As this popular German Shepherd breeder and owner forum showcases, the presence of any white in a German Shepherd dog can quickly produce intense debate and disagreement.

Another very rare color that is sometimes called the Panda Shepherd is the piebald (piebald) color pattern. In horses, the pattern, with its white spots interspersed with color patches, is sometimes called the “paint.”

The brindle coat pattern, which is sometimes nicknamed a “tiger stripe” pattern, is also strongly discouraged and judged to be a fault in show competitions.

Understanding the Basics of Canine Coat Color Genetics

As VCA Animal Hospitals explains, coat color and color pattern in any canine is determined by the specific genetic mix inherited from the parent dogs.

This is why two puppies from the same exact litter can grow up to have two completely different coat colors or color patterns.

Even German Shepherd breeders that have years or decades of experience working canine coat color genetics still get “surprises” sometimes when they breed their dogs. There is always more to learn.

But here is a basic overview so you can at least get your feet wet and start to understand how rare or unusual colors can happen in German Shepherd dogs.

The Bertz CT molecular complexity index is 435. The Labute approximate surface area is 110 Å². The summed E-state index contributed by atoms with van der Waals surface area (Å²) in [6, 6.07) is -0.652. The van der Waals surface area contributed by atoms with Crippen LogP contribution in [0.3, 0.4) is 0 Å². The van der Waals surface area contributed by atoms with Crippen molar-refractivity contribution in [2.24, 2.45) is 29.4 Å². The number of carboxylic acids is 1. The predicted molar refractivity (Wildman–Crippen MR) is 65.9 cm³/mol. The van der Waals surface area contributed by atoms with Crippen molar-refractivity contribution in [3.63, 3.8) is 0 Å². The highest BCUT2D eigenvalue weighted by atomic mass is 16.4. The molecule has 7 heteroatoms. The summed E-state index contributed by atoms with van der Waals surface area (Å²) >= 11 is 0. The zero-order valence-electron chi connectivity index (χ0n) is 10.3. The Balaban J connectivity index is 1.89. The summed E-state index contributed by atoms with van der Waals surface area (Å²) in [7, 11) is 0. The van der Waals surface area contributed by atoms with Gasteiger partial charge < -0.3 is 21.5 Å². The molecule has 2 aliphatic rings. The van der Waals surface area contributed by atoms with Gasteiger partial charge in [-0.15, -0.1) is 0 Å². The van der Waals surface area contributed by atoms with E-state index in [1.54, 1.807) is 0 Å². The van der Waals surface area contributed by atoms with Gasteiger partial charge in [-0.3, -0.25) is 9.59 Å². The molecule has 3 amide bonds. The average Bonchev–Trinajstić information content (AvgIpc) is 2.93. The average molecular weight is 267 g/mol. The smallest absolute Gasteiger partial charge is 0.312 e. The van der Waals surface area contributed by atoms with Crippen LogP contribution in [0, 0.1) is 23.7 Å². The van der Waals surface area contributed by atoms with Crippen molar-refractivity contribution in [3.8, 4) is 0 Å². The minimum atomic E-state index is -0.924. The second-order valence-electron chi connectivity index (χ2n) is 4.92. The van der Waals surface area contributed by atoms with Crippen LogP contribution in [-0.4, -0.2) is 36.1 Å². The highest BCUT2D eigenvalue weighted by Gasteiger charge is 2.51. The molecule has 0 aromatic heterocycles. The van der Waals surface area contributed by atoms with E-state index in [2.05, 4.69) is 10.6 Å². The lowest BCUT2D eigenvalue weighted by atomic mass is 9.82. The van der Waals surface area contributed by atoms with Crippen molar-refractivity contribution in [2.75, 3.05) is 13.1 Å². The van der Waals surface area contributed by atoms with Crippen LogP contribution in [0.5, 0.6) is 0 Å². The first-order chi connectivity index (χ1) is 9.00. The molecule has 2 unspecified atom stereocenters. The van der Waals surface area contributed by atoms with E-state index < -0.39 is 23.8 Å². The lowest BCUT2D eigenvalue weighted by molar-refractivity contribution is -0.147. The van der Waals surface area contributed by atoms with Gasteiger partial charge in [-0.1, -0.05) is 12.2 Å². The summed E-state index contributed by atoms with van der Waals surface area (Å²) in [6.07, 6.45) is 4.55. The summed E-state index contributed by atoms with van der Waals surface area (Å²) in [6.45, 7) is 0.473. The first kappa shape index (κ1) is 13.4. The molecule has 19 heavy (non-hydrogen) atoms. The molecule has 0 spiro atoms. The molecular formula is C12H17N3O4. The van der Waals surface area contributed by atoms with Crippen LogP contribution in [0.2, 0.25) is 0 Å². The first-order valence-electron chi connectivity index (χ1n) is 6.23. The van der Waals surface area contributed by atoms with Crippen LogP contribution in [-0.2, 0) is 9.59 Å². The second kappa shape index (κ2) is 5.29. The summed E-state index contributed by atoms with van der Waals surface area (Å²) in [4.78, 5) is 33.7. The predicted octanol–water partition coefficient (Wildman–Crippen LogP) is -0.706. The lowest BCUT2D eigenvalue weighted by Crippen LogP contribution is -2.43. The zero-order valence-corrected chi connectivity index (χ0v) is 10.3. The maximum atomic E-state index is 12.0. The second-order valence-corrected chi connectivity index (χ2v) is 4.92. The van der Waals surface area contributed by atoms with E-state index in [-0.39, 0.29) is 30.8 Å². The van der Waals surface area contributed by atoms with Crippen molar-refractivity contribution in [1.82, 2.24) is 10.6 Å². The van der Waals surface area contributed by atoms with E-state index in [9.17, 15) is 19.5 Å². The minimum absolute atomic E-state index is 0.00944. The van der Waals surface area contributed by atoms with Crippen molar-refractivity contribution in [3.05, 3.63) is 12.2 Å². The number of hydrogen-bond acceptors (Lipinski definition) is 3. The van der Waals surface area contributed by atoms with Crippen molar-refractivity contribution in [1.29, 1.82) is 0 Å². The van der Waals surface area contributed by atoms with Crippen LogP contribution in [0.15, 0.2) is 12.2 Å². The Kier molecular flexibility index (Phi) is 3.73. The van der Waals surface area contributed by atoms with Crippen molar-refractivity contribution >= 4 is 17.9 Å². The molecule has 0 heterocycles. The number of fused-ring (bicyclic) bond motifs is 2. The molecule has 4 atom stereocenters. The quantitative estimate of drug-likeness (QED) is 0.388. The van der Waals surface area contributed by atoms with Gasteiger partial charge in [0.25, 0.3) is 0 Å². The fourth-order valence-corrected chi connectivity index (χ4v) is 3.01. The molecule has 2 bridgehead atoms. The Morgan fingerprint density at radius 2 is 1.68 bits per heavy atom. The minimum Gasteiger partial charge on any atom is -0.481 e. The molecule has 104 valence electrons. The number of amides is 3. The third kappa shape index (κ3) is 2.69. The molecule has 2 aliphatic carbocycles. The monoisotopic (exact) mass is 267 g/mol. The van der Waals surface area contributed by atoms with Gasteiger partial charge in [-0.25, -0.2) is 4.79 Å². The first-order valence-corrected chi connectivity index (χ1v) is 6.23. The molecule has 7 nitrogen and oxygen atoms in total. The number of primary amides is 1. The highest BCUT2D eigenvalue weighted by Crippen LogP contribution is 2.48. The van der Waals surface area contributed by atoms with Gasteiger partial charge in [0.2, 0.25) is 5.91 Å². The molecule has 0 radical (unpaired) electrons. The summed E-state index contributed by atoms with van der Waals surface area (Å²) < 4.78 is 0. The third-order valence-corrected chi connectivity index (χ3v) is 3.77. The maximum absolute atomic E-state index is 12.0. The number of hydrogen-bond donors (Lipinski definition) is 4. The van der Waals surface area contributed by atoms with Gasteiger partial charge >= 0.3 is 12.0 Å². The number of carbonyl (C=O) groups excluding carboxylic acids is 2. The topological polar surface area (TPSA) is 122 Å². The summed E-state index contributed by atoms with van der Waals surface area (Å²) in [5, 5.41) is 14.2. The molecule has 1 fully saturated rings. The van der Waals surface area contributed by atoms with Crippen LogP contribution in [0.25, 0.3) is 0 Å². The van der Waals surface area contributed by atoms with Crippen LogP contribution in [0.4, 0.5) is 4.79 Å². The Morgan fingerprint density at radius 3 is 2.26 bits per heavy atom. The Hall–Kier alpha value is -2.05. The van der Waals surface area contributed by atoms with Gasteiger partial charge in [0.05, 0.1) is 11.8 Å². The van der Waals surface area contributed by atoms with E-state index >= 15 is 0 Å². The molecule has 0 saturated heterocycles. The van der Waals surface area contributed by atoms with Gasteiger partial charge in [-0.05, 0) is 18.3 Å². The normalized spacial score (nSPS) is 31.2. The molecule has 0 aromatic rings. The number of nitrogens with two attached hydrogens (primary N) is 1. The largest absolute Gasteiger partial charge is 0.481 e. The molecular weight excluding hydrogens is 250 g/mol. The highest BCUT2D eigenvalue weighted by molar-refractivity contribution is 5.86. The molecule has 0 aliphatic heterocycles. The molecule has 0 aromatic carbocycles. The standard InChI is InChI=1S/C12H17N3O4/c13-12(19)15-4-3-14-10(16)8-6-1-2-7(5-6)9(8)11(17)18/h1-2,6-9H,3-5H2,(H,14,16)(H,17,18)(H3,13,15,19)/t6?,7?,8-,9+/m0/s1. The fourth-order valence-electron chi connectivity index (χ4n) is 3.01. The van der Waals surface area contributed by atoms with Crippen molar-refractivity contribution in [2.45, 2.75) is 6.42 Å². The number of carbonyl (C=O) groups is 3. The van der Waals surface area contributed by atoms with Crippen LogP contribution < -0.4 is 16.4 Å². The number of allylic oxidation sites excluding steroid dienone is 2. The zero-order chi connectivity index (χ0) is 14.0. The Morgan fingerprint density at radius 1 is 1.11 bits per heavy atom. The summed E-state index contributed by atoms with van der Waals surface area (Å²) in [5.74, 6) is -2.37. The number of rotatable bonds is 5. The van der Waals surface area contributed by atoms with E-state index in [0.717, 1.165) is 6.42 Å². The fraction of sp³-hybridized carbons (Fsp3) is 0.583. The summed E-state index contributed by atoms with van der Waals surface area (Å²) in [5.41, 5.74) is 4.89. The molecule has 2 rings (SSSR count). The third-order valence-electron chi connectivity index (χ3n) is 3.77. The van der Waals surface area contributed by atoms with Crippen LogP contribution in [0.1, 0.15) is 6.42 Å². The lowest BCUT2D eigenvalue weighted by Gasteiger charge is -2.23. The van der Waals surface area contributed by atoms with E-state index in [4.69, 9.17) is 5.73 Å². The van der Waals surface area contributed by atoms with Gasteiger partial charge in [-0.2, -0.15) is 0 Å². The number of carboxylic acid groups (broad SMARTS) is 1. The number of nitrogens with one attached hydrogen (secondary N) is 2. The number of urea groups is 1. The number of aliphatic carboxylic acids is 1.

Two Main Color Genes: Eumelanin and Phaeomelanin

As Dog Coat Colour Genetics points out, there are two main genes known to encode for coat color in dogs, eumelanin and phaeomelanin.

Let’s take a closer look at the role of each in determining a German Shepherd puppy’s adult coat color.

Eumelanin

Eumelanin (pronounced “you-mel-ann-in”) is the gene that expresses as basic black.

Phaeomelanin

Phaeomelanin (pronounced “fee-oh-mel-ann-in”) is the gene that expresses as basic red.

As Vom Slekira Kennels explains, each German Shepherd puppy will inherit one gene for coat color from each parent dog.

There are two kinds of color genes: dominant and recessive. A German Shepherd puppy only needs to inherit one dominant gene from either parent dog to express that color in the adult coat.